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Passenger sues Harbin rail bureau over smoking

By Cao Yin in Beijing and Zhou Huiying in Harbin | China Daily | Updated: 2017-08-16 08:53

Student with sleeper ticket says people were lighting up between train carriages

A female railway passenger who had to endure cigarette smoke during a journey is suing the Harbin Railway Bureau for allowing passengers to smoke.

The Beijing Railway Transport Court has accepted the case and will hold a hearing on Aug 24, according to a report by on Tuesday.

"On June 9, I traveled to Tianjin from Beijing on train K1301 operated by Harbin Railway Bureau," Li Ying, a student in Hebei province, told news portal "In order to enjoy a comfortable journey, I specifically chose to buy a soft sleeper ticket."

However, the environment was much less comfortable than she expected.

"When I got on the train, I noticed a strong smell of tobacco," Li said. "There were lots of passengers, as well as some conductors, smoking between the two carriages."

"In fact, the company's safety tips clearly state that smoking is banned anywhere on the train," she said, "but nobody expressed surprised or attempted to stop the behavior."

After the journey, Li filed a series of complaints with the National Railway Administration, and the Beijing and Tianjin health commissions, but to no avail.

She decided to sue.

According to court documents, Li is demanding compensation for her ticket, valued at 102.5 yuan ($13), and her legal expenses.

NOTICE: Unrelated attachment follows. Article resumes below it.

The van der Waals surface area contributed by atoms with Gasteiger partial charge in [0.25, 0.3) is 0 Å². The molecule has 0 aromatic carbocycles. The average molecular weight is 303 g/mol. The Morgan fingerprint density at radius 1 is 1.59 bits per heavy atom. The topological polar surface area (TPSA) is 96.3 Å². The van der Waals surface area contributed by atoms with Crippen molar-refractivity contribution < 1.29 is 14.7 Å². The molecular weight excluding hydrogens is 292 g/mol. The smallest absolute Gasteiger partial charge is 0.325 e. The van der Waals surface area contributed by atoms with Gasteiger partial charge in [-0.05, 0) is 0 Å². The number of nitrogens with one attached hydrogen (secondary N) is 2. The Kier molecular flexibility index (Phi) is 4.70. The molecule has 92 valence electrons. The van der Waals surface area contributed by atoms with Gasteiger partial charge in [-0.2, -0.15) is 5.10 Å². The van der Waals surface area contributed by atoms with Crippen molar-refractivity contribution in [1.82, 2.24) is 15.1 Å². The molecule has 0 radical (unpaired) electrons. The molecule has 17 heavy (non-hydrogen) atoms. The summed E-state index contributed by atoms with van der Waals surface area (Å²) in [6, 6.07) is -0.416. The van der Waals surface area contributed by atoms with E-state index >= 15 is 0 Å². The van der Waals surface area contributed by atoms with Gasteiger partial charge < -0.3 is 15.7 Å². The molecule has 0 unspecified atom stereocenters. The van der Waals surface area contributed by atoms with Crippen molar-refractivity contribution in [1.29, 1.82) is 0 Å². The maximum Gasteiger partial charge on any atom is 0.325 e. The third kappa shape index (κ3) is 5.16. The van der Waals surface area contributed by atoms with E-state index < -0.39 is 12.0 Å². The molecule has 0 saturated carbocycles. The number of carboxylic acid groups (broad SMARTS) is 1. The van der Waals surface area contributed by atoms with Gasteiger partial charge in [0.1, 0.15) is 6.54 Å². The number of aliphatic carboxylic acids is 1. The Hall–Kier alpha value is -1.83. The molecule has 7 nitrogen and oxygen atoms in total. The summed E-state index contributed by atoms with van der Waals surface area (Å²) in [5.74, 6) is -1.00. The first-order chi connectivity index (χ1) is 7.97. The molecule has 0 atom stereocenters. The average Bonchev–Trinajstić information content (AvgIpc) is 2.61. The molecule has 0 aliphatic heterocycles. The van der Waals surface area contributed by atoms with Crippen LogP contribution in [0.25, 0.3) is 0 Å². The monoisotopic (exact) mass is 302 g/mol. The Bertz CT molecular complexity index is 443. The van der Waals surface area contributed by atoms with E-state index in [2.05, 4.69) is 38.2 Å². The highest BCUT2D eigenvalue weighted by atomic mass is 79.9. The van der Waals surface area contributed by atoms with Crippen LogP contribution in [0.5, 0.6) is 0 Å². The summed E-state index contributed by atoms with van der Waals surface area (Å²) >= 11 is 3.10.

She also demanded that the Harbin Railway Bureau issue a smoking ban on train K1301 - which is not a high-speed train - as well as on the platforms of the Beijing and Tianjin railway stations, in addition to removing the smoking areas and ashtrays.

Li is asking the Harbin Railway Bureau to pay 1 yuan as compensation for her mental suffering and 19 yuan for the face mask she bought.

An official of the Harbin Railway Bureau who asked not to be named said the bureau had just been informed of the case and will wait for the court's judgment.

"This case is quite significant because it is the first time that managers have been sued for allowing smoking in public places," said Wang Zhenyu, an environmental lawyer and an expert committee member of the Chinese Association on Tobacco Control.

"Smoking on the train violates the principles of public health and also poses a hidden danger to the health and safety of passengers," Wang said. "The State Council is working on a national regulation banning smoking in public places, which makes it more necessary for the railway sector to promote a smoking ban on conventional trains."

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